Unique user reference, changing pods, backup

Hi there,

Just a bunch of raw ideas. I really wish one day diaspora can replace facebook. Open and distributed social network means freedom. Cheers!

Usernames should be unique within the whole public diaspora network. This could be achieved by setting up directory servers handling the list of all users saying which pods are hosting them + one e-mail address for user verification purposes. Directory servers’ only purpose would be to store the users/pods/e-mails database (not passwords, since logon is pod distributed).

It could make the network more resilient in case of a pod failure, as the user would just have to choose another pod while keeping his/her username. It also makes it simpler to other users because reference to a user would now remain unchanged whatever the hosting pod (directory servers translating unique username to actual user@pod address).

It would also be easier for any user to choose a different pod spontaneously for whatever reason. Signing up to a different pod with existing username would have to go through e-mail verification and, if passed, would trigger deletion of user profile hosted by former pod. We can even imagine a direct pod-to-pod migration tool.

User should regularly backup his/her profile on a computer or cloud service. It should be strongly encouraged, using a backup scheduling tool perhaps. Backups would be restored by user in case of pod failure or for moving to another pod.

A couple of questions,

  • This sounds like you’re just moving the dependency from one entity to another. Instead of users depending on the pods being up, they’d depend on the “directory servers” being up. And actually, they’d depend on both their pod and the directory server being up, since the pod going down would still result in loss of data.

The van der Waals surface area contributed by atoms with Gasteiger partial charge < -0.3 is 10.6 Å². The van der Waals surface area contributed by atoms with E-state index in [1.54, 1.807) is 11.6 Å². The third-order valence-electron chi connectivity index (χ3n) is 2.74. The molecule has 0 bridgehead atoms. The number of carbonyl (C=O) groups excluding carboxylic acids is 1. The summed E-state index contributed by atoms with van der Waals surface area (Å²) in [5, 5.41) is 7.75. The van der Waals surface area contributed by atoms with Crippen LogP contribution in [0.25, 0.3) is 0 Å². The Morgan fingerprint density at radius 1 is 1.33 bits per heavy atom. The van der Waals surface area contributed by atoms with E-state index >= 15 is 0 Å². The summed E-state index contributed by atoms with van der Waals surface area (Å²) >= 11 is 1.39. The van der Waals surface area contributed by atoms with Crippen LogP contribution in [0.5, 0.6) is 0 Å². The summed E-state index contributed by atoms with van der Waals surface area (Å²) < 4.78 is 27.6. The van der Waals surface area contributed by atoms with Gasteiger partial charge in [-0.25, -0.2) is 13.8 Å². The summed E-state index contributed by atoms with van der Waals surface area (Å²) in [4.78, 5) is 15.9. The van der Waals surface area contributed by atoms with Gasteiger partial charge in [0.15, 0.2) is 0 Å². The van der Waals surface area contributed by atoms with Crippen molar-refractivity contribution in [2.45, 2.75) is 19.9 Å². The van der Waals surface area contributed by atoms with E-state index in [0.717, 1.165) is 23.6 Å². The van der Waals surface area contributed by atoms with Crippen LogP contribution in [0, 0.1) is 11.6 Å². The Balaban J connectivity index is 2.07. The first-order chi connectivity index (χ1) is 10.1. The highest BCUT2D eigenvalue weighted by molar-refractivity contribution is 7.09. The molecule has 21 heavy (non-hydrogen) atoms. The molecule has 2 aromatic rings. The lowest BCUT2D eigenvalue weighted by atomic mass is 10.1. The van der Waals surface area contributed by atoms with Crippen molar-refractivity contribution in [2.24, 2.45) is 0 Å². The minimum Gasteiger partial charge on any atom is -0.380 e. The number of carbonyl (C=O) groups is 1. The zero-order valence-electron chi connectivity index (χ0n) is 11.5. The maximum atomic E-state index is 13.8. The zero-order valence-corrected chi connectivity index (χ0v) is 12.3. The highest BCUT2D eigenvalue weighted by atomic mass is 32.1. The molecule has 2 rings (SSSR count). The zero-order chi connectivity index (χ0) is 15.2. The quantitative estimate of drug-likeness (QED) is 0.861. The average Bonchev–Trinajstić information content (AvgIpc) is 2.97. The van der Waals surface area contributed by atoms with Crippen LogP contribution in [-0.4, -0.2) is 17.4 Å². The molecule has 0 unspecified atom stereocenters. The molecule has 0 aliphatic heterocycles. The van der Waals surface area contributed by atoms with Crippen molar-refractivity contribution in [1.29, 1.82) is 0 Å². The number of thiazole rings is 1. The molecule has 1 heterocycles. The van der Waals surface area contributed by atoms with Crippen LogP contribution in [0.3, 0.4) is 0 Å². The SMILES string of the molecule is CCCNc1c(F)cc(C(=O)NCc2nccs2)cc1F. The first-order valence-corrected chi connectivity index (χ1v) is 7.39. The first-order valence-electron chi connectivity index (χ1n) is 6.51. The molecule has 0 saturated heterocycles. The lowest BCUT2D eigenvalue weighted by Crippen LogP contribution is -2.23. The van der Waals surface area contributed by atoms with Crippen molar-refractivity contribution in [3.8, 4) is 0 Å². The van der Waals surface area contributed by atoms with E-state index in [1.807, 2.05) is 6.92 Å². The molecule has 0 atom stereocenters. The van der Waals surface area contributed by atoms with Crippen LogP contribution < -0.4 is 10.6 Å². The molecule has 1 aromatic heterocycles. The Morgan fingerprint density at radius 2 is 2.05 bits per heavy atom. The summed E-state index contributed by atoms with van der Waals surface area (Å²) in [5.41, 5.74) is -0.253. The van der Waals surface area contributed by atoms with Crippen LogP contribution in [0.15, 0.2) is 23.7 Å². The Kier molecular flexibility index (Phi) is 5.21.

• How would you make sure those “directory servers” actually know about every possible user, without introducing a gigantic scaling-bottleneck, and without distributing PII to random servers?
  • Ignoring the fact that eMail validation is a bad security measure, as social engineering your way into an email account is easy - how would you prevent a malicious “directory server” from allowing all account verification requests without actually verifying anything?

In theory, you could mitigate some of those issues by requiring every user to host their own “identity server”, for example something like “you can host your identity on your own domain”, but if we’d require that, there would be no benefit over users hosting their own pod in the first place, and it would also not help people without the ability or willingness to host their own stuff.

Thanks for replying.

Just as a reminder we are talking about public diaspora network here. Private communities would still rely on their own pods only, without need for a directory.

Of course this system makes directory servers critical but allows temporary failure or unavailability.

Existing users wouldn’t depend on directory servers being up, they could still log in through their hosting pods.

Only new and migrating users would require directory availability. Implying sign up process is only achievable when directory is available (to guarantee unique username).

Sign up validation should occur through the pod, not the directory servers. Other means of validation could be implemented (phone?..)

Maybe pods could have a cache holding only the external usernames (with matching pods) they need (like DNS?) and query directory on a need-to-know basis instead of systematically.

I’d like to bring up 3 signing up scenarios

¤ New user

[user]: I’d like to sign up on this pod with username bob12
Pod checks directory for existing bob12
[pod]: Username is available, please choose a password and give e-mail address
User gives info
Pod sends activation code via e-mail